On our Lists this week: Bernie Worrell, Ian McDonald, and Njabulo Ndebele

The Reading List

Luna: New Moon by Ian McDonald (Gollancz, 2015)

Set a century or so in the future, Luna: New Moon is a dynastic space opera about the corporate colonisation of the Moon. McDonald himself has described it variously as Game of Domes and Dallas in space and, though those are apt, they don’t quite do the novel justice. Five multigenerational families control the Moon and its helium mining operations, which turn a pretty penny providing the Earth with clean energy. They constantly plot with and against each other, playing both the short game and the long. As the book starts, one of those long games is just about to start its final act. Assassinations, weddings, funerals, coups and chaos ensue. It’s fantastic. It’s also filthy. You’ll love it. (MdP)

The Rediscovery of the Ordinary by Njabulo Ndebele

I have mobilised a number of texts from books I have read that have enabled me in my critical work to reflect differently on artistic practice. One such book has been Rediscovery of the Ordinary by Njabulo Ndebele. Although the book is intended in part to problematise anti-apartheid literature, it also offers certain tools of analysis that can be applied to visual arts. Among the problems it addresses is the tendency to build narratives around the spectacular encounter with the brutality of apartheid to the exclusion of more subtle everyday consequences of the regime. He accuses protest literature of resorting to reportage, rather than the writers using their imagination to tell compelling stories. In a similar way, he addresses how the resistance art of the 1980s and the early 1990s becomes less about how to overcome apartheid and more about victimhood. (KG)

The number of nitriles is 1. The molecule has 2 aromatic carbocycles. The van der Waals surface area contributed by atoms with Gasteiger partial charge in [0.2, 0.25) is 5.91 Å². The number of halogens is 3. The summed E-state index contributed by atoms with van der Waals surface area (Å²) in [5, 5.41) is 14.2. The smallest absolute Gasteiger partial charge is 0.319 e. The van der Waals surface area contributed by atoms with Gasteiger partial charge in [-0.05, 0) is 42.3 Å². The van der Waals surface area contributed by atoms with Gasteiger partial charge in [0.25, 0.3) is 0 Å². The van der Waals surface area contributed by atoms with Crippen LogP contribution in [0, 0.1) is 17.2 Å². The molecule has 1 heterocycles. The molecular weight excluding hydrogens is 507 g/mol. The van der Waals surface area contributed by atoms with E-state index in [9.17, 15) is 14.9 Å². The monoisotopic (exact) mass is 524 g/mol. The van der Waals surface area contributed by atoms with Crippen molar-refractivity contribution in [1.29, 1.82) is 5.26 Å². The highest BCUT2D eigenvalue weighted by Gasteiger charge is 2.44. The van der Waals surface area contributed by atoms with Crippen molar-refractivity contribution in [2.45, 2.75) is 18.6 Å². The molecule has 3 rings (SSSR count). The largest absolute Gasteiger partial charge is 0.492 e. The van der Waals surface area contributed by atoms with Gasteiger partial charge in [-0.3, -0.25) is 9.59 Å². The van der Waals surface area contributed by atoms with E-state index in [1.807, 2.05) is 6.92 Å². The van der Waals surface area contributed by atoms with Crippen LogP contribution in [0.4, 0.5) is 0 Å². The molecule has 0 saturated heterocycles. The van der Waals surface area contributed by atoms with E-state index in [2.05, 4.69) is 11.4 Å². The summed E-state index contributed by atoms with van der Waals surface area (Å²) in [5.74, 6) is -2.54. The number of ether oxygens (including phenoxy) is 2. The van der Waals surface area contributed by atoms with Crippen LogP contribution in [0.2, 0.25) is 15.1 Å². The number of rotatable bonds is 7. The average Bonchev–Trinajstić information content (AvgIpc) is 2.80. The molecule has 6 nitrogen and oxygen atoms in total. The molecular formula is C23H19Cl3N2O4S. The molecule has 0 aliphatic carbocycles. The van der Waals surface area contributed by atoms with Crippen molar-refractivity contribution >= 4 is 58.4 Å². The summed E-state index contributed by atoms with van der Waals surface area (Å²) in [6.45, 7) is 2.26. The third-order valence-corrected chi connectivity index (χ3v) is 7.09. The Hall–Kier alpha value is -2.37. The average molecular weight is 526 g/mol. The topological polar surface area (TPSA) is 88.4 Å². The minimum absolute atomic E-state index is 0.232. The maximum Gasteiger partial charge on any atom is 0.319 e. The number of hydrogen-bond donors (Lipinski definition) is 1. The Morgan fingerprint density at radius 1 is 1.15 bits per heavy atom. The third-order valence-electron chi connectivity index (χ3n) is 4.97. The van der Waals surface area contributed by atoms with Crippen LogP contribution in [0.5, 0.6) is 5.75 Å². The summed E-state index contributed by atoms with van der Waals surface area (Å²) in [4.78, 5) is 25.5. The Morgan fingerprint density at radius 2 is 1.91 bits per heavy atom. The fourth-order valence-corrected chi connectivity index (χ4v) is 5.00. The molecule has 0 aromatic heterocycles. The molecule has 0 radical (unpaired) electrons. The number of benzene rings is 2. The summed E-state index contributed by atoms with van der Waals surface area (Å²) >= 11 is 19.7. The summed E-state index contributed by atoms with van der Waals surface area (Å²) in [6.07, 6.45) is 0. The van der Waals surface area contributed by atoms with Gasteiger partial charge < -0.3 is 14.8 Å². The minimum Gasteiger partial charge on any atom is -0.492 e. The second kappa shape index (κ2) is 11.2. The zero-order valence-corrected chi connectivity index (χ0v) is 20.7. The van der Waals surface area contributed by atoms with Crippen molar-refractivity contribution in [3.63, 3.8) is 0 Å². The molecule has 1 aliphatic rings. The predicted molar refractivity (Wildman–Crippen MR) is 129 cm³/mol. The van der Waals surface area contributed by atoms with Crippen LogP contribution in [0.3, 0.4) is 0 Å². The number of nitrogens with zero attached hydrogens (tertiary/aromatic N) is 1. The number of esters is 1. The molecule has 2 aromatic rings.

The Playlist

Stranger: Bernie Worrell on Earth (directed by Philip Di Fiore)


“There’s a price too for being free, man,” says a younger Yasiin Bey in this enduring documentary tribute to the synthesiser maestro who died in 2016. “There’s a toll. You may take some licks, man. You may get jumped, you may get robbed. You’ll cry, and then what?” Bernie Worrell, a mainstay in Parliament-Funkadelic formations, created a new tonal language on the synthesiser, a sound basically co-opted by the G-funk movement associated with California hip-hop. For Worrell, the price was a life of obscurity, owning none of his pioneering work and, eventually, death by cancer. (KS)

The Lists were compiled by Khwezi Gule (KG), Matthew du Plessis (MdP) and Kwanele Sosibo (KS)

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Arts Desk
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